Several guides to creating disk images of macOS install media (using the createinstallmedia command) recommend creating the disk image like this:

hdiutil create \
    -size 10g \
    -type UDTO -layout SPUD -fs JHFS+ \

Here, -layout SPUD creates the disk image with an Apple Partition Map, rather than the default, more modern GUID Partition Table.

According to the hdiutil manpage,

SPUD causes a DDM and an Apple Partition Scheme partition map with a single entry to be written. GPTSPUD creates a similar image but with a GUID Partition Scheme map instead. When attached, multiple /dev entries will be created, with either slice 1 (GPT) or slice 2 (APM) as the data partition. (e.g. /dev/disk1, /dev/disk1s1, /dev/disk1s2).

Unless overridden by -fs, the default layout is GPTSPUD (PPC systems used SPUD prior to Mac OS X 10.6). Other layouts include MBRSPUD and ISOCD. create -help lists all supported layouts.

Some decades old blogs also note that GPT disks are not compatible with PowerPC Macs, and very old versions of macOS (prior to 10.4.2) do not understand GPT partition maps at all. And years ago there was briefly an incompatibility with VirtualBox when using GPT-formatted install media. So perhaps APM was considered a more broadly compatible format. But these are just theories.

Note that the createinstallmedia tool keeps the existing partition map flavor of the target disk, and Apple's KB articles indicate no preference for one over the other. The default when formatting a disk with Disk Utility in macOS Monterey is GPT, though, so this is likely what most people use.

(As an experiment, I followed identical steps to created APM- and GPT-flavored install ISOs for macOS Big Sur and tried booting them with VMware Fusion, and only the APM-flavored installer could boot. I'm investigating this further.)

Is there actually a specific reason to continue using APM-flavored partition maps for macOS install media?

  • Can you answer these questions? 1) Which versions of OS X (macOS) are you trying to create install media? 2) Which Macs are you trying to install to? 3) If you are installing to a virtual machine, then which software (VirtualBox, VMware, etc) are you using and what is the host machine? Or, am I wrong and you are doing something else? Commented Apr 3, 2022 at 17:57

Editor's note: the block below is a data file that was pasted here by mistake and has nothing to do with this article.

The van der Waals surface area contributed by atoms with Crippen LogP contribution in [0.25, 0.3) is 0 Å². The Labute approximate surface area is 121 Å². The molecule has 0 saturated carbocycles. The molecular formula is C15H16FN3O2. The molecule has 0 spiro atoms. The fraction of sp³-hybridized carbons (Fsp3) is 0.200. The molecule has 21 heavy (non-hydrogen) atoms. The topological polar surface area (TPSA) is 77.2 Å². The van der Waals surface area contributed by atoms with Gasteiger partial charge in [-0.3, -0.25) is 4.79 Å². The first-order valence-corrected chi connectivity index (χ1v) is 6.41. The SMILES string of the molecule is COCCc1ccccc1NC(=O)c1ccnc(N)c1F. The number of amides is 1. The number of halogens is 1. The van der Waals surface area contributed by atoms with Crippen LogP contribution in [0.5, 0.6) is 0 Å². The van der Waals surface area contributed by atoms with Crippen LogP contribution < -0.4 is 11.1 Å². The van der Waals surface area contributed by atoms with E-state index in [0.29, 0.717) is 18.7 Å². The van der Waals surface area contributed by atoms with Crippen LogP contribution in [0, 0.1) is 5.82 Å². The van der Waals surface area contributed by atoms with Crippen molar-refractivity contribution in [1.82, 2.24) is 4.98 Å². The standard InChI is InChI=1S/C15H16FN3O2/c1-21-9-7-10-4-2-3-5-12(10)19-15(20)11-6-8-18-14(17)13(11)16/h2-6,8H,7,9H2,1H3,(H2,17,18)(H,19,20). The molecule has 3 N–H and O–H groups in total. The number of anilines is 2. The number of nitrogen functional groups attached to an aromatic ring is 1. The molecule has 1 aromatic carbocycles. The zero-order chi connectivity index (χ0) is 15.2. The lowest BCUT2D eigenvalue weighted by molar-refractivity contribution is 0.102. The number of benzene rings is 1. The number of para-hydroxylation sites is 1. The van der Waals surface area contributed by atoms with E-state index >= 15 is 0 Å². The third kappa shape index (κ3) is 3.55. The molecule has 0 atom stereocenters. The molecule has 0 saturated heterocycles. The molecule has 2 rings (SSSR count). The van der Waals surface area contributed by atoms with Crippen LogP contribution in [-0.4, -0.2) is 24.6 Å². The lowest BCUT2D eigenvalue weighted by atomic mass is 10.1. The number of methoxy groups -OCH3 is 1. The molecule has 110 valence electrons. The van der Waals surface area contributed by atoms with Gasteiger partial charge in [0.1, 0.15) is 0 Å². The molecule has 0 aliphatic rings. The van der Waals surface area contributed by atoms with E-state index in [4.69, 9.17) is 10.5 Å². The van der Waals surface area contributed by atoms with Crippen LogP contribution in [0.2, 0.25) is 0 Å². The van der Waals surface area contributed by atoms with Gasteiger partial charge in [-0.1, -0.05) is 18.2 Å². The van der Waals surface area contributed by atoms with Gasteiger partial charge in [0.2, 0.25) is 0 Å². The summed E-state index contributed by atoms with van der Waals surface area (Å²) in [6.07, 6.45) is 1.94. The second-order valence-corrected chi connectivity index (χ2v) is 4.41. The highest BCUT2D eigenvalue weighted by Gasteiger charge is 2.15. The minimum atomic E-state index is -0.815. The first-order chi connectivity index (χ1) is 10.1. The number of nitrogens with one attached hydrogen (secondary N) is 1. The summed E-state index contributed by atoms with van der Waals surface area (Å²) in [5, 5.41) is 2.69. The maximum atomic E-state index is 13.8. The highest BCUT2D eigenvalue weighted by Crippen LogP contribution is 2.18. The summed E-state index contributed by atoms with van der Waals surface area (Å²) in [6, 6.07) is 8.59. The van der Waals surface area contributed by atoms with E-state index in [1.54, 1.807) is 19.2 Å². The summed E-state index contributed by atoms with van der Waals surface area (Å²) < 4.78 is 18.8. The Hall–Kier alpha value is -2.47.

• I would like to create backup install media for macOS High Sierra 10.13 through macOS 12 Monterey. These will mostly be used with VMware Fusion (on Intel host Macs).
    – rgov
    Commented Apr 3, 2022 at 19:22
  • Your are correct. My post probably did not answer your question. My best direct answer to your question would be: no one who knows what they are doing uses the legacy Apple Partition Map scheme for macOS install media. You can find Linux installers (ISO files) that still use the legacy Apple Partition Map scheme, this is for Linux and not for macOS. Commented Apr 3, 2022 at 21:04
  • I've always use GPT for my macOS installers, I was actually under the (apparently mistaken) impression other schemes didn't work! TIL. Commented Apr 4, 2022 at 1:00
  • Now that I think about it, I think I assumed I was had to use GPT because Disk Utility says to choose Apple Partition Map "to use the disk to start up a PowerPC-based Mac, or to use the disk as a non-startup disk with any Mac". You have to boot installation media, so I thought that was a startup disk, and I've only ever used Intel Macs. Commented Apr 4, 2022 at 1:01

1 Answer 1


I believe the answer depends on how you intend to use the ISO.

Use GPT when you want an ISO file that can be written to a bootable USB thumb drive.

Use APM when you want to install macOS on a virtual machine by attaching the ISO file to an emulated CD/DVD drive.

You could also use APM on a physical drive as long as the machine's UEFI understand that format.

And you probably can use GPT install media on a virtual machine by attaching it as a virtual hard drive, but you likely have to convert it to another format than ISO, such as VMDK.

As I understand it (details welcome in comments) CD/DVD drives typically use a 2048-byte sector size, whereas macOS's disk images can only be created with a 512-byte sector size. Therefore there's a sector size mismatch when attaching the ISO through an emulated CD/DVD drive, but the firmware knows that APM is always 512 bytes and is able to understand it correctly.

(I think GPT can support other block sizes, but there's no way to control this on macOS.)

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